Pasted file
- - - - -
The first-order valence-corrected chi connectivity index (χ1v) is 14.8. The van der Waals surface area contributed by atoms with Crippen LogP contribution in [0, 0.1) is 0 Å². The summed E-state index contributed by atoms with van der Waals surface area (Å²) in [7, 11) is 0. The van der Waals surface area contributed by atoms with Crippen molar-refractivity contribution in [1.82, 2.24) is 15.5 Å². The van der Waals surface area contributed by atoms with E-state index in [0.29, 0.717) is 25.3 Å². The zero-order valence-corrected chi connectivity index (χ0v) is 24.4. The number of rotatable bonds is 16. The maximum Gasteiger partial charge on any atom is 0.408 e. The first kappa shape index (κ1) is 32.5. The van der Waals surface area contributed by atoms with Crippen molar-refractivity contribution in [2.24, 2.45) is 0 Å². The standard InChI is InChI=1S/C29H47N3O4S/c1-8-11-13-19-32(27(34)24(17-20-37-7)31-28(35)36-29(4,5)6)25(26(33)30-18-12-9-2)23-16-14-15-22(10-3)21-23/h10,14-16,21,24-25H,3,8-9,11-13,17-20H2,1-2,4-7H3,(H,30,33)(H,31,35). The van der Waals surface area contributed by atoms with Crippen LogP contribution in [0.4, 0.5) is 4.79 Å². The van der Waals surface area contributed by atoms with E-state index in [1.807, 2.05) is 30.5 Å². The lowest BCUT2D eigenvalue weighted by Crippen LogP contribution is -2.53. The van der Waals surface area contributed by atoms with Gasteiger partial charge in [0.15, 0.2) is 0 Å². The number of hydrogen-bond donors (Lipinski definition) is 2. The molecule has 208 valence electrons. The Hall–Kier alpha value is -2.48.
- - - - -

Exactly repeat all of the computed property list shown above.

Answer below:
The first-order valence-corrected chi connectivity index (χ1v) is 14.8. The van der Waals surface area contributed by atoms with Crippen LogP contribution in [0, 0.1) is 0 Å². The summed E-state index contributed by atoms with van der Waals surface area (Å²) in [7, 11) is 0. The van der Waals surface area contributed by atoms with Crippen molar-refractivity contribution in [1.82, 2.24) is 15.5 Å². The van der Waals surface area contributed by atoms with E-state index in [0.29, 0.717) is 25.3 Å². The zero-order valence-corrected chi connectivity index (χ0v) is 24.4. The number of rotatable bonds is 16. The maximum Gasteiger partial charge on any atom is 0.408 e. The first kappa shape index (κ1) is 32.5. The van der Waals surface area contributed by atoms with Crippen molar-refractivity contribution in [2.24, 2.45) is 0 Å². The standard InChI is InChI=1S/C29H47N3O4S/c1-8-11-13-19-32(27(34)24(17-20-37-7)31-28(35)36-29(4,5)6)25(26(33)30-18-12-9-2)23-16-14-15-22(10-3)21-23/h10,14-16,21,24-25H,3,8-9,11-13,17-20H2,1-2,4-7H3,(H,30,33)(H,31,35). The van der Waals surface area contributed by atoms with Crippen LogP contribution in [0.4, 0.5) is 4.79 Å². The van der Waals surface area contributed by atoms with E-state index in [1.807, 2.05) is 30.5 Å². The lowest BCUT2D eigenvalue weighted by Crippen LogP contribution is -2.53. The van der Waals surface area contributed by atoms with Gasteiger partial charge in [0.15, 0.2) is 0 Å². The number of hydrogen-bond donors (Lipinski definition) is 2. The molecule has 208 valence electrons. The Hall–Kier alpha value is -2.48.